‘They called it an orgy / They called it a mystery.’ So opens one of the poems recited by Aleksandra Bagdasarova in Queer in Space: Kollontai Commune Archive, a film made by the School of Theory and Activism (STAB) in Bishkek, Kyrgyzstan. It’s unclear who wrote them but, stylistically, the poems recall the futurism that flourished during the first decade of the Soviet Union, before Stalinism crushed it. Not everyone in the group’s orbit was male, but the most prominent poets were; none of them, as far as we know, was ‘queer’ (or at least open about being queer) even though Vladimir Lenin decriminalized homosexuality in 1919, providing a 14-year window for experiments in gender and sexuality before Joseph Stalin outlawed it again in 1933. This sense of the utopian possibilities that were created by the Bolshevik revolution, and then swiftly closed by the Soviet bureaucracy, waiting for historians to rediscover them, permeates the 17-minute film. The poems are ecstatically delivered; the opening one calls on citizens to ‘wipe off’ the ‘illusory signs’ of gender, and so offers a hint of the possibilities that might feed into a future socialist project.
The film focuses on the archive of the gender-dissident Kollontai Commune, which was apparently active in Frunze (as Bishkek was called during the Soviet period) in the 1970s. Not well known in its day and long forgotten since, the group was unearthed by STAB in their search for antecedents of their own queer, futurist, left-wing programme. Although the group’s members were communists, they were critical of the Soviet regime and, in particular, its continued attachment to the nuclear family, which the 1920s Bolshevik feminist Aleksandra Kollontai had hoped to discard. In the film, two of STAB’s members, Georgy Mamedov and Oksana Shatalova, show postcards the commune sent expressing queer solidarity as well as their Karl Marx and Friedrich Engels calendars, détourned to include images of Kollontai and slogans about ‘cosmic love’. The group’s texts furthered Kollontai’s idea that love would become something different under socialism: they asked why ‘love-comradeship’ should only be between a man and a woman, as still mandated by Soviet law in the 1970s, and why gender roles should not be considered as historical constructs and, as such, fluid and malleable.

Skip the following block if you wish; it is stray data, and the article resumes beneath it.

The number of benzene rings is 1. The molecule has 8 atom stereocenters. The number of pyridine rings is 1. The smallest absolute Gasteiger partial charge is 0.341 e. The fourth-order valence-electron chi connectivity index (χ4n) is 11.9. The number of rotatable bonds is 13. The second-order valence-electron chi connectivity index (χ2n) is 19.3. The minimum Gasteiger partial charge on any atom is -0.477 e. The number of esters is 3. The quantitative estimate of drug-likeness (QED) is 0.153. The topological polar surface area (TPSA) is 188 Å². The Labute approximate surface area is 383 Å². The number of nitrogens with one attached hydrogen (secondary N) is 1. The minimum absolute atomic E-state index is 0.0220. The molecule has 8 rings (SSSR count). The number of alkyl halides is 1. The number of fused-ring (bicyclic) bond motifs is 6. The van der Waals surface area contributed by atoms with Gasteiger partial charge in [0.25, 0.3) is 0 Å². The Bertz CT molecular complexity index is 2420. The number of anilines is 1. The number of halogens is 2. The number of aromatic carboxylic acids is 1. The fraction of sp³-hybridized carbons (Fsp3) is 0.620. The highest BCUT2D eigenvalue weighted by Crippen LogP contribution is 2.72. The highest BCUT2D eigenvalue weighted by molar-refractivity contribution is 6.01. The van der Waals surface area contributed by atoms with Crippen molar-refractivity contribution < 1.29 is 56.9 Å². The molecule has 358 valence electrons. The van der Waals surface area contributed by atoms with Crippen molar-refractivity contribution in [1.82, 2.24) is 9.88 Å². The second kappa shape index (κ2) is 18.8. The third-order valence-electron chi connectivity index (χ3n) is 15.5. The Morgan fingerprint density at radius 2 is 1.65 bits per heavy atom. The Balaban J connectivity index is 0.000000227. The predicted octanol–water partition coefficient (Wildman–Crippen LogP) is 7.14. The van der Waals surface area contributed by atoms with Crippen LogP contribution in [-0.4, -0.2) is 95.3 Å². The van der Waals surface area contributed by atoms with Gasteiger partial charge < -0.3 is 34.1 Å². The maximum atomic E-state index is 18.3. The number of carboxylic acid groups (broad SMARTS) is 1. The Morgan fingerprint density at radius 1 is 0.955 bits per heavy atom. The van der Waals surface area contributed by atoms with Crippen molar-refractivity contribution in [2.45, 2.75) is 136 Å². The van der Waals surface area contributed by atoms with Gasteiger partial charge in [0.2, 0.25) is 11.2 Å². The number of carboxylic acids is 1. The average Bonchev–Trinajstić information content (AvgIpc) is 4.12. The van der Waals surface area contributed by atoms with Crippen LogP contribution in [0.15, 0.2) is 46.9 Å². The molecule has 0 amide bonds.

Mamedov talks about ‘queer’ being a conscious anachronism that was used because the archived texts anticipated contemporary theory with such prescience. Mournfully, I recognized a technique I’ve used in my own writing: inserting transgender people into periods and places where they may have been present but were never recorded, to give us a history that we have been denied. Similarly, this beautifully presented documentary dissolves into fiction. STAB created the predecessors they wanted, or needed, because the aspects of the Soviet project that most excited them had either been deliberately suppressed or (as with its space-age techno-futurism) discarded with the USSR’s economic collapse. When I met Mamedov in Bishkek – at an event about speculative queer literature where I read a short story about a transsexual woman in the Weimar Republic, and Kyrgyz author Mohira Suyarkulova read a piece of futuristic, gender-breaking science fiction – he confirmed my suspicions about STAB’s inventiveness. Still, even if they, I, we couldn’t have the Kollontai Commune, this poetic work of propaganda helped to bring about a queer communist comradeship that spanned more than 6,000 kilometres. As Queer in Space showed me, a history does not always have to be true, or even in the past, to unite us.
Juliet Jacques is a writer and filmmaker based in London, UK. Her most recent book is Trans: A Memoir (Verso, 2015). Her latest short film, You Will Be Free (2017), has screened at galleries and festivals worldwide. She also hosts ‘Suite (212)’ on Resonance FM – a discussion programme that looks at the arts in their social, political, cultural and historical contexts.
First published in Issue 200